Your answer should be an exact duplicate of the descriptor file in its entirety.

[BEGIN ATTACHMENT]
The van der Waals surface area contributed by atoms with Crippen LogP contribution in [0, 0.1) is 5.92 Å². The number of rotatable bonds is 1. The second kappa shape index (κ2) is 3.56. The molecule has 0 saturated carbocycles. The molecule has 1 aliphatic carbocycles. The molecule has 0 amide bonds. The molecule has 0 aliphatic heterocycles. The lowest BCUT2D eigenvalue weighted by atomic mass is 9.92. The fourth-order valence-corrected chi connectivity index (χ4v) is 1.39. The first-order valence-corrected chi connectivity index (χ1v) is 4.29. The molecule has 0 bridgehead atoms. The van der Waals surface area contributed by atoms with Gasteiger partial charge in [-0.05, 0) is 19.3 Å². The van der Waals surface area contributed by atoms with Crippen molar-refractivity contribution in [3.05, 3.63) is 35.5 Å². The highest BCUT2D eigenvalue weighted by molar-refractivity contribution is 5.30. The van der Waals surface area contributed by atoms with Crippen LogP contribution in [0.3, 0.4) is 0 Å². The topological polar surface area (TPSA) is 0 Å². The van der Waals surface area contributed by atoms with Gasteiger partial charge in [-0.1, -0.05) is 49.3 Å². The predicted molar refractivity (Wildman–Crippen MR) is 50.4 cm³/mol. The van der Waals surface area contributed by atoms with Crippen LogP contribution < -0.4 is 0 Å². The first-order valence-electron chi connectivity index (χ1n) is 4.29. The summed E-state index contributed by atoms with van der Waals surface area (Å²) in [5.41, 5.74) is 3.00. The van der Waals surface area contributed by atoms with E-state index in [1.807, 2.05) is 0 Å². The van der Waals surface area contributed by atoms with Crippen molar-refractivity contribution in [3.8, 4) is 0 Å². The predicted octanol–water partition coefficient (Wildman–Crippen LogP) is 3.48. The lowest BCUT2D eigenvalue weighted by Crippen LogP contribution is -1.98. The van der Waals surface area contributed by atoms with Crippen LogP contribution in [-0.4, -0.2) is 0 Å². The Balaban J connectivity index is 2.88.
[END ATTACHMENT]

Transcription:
The van der Waals surface area contributed by atoms with Crippen LogP contribution in [0, 0.1) is 5.92 Å². The number of rotatable bonds is 1. The second kappa shape index (κ2) is 3.56. The molecule has 0 saturated carbocycles. The molecule has 1 aliphatic carbocycles. The molecule has 0 amide bonds. The molecule has 0 aliphatic heterocycles. The lowest BCUT2D eigenvalue weighted by atomic mass is 9.92. The fourth-order valence-corrected chi connectivity index (χ4v) is 1.39. The first-order valence-corrected chi connectivity index (χ1v) is 4.29. The molecule has 0 bridgehead atoms. The van der Waals surface area contributed by atoms with Gasteiger partial charge in [-0.05, 0) is 19.3 Å². The van der Waals surface area contributed by atoms with Crippen molar-refractivity contribution in [3.05, 3.63) is 35.5 Å². The highest BCUT2D eigenvalue weighted by molar-refractivity contribution is 5.30. The van der Waals surface area contributed by atoms with Crippen LogP contribution in [0.3, 0.4) is 0 Å². The topological polar surface area (TPSA) is 0 Å². The van der Waals surface area contributed by atoms with Gasteiger partial charge in [-0.1, -0.05) is 49.3 Å². The predicted molar refractivity (Wildman–Crippen MR) is 50.4 cm³/mol. The van der Waals surface area contributed by atoms with Crippen LogP contribution < -0.4 is 0 Å². The first-order valence-electron chi connectivity index (χ1n) is 4.29. The summed E-state index contributed by atoms with van der Waals surface area (Å²) in [5.41, 5.74) is 3.00. The van der Waals surface area contributed by atoms with E-state index in [1.807, 2.05) is 0 Å². The van der Waals surface area contributed by atoms with Crippen molar-refractivity contribution in [3.8, 4) is 0 Å². The predicted octanol–water partition coefficient (Wildman–Crippen LogP) is 3.48. The lowest BCUT2D eigenvalue weighted by Crippen LogP contribution is -1.98. The van der Waals surface area contributed by atoms with Crippen LogP contribution in [-0.4, -0.2) is 0 Å². The Balaban J connectivity index is 2.88.